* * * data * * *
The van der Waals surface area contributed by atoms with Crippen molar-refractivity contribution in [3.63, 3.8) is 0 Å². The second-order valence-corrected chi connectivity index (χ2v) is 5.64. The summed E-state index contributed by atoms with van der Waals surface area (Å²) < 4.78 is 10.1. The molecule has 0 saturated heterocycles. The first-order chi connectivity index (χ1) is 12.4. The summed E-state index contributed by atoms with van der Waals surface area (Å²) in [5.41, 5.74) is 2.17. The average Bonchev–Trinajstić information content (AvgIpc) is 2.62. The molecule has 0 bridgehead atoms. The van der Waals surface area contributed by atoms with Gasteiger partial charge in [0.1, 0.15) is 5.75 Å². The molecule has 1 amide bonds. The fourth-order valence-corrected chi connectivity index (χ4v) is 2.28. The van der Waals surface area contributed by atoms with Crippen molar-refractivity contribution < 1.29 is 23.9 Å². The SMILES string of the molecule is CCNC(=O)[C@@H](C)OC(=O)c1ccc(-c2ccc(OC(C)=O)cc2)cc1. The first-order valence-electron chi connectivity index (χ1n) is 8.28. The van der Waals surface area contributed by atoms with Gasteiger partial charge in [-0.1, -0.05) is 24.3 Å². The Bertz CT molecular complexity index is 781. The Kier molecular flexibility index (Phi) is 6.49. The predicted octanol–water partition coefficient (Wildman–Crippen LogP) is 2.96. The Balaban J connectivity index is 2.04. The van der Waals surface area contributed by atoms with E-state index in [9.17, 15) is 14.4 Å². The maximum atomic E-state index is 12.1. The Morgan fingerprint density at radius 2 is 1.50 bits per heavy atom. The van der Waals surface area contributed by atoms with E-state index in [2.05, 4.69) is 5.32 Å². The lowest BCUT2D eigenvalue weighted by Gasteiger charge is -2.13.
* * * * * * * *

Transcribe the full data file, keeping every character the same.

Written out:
The van der Waals surface area contributed by atoms with Crippen molar-refractivity contribution in [3.63, 3.8) is 0 Å². The second-order valence-corrected chi connectivity index (χ2v) is 5.64. The summed E-state index contributed by atoms with van der Waals surface area (Å²) < 4.78 is 10.1. The molecule has 0 saturated heterocycles. The first-order chi connectivity index (χ1) is 12.4. The summed E-state index contributed by atoms with van der Waals surface area (Å²) in [5.41, 5.74) is 2.17. The average Bonchev–Trinajstić information content (AvgIpc) is 2.62. The molecule has 0 bridgehead atoms. The van der Waals surface area contributed by atoms with Gasteiger partial charge in [0.1, 0.15) is 5.75 Å². The molecule has 1 amide bonds. The fourth-order valence-corrected chi connectivity index (χ4v) is 2.28. The van der Waals surface area contributed by atoms with Crippen molar-refractivity contribution < 1.29 is 23.9 Å². The SMILES string of the molecule is CCNC(=O)[C@@H](C)OC(=O)c1ccc(-c2ccc(OC(C)=O)cc2)cc1. The first-order valence-electron chi connectivity index (χ1n) is 8.28. The van der Waals surface area contributed by atoms with Gasteiger partial charge in [-0.1, -0.05) is 24.3 Å². The Bertz CT molecular complexity index is 781. The Kier molecular flexibility index (Phi) is 6.49. The predicted octanol–water partition coefficient (Wildman–Crippen LogP) is 2.96. The Balaban J connectivity index is 2.04. The van der Waals surface area contributed by atoms with E-state index in [9.17, 15) is 14.4 Å². The maximum atomic E-state index is 12.1. The Morgan fingerprint density at radius 2 is 1.50 bits per heavy atom. The van der Waals surface area contributed by atoms with E-state index in [2.05, 4.69) is 5.32 Å². The lowest BCUT2D eigenvalue weighted by Gasteiger charge is -2.13.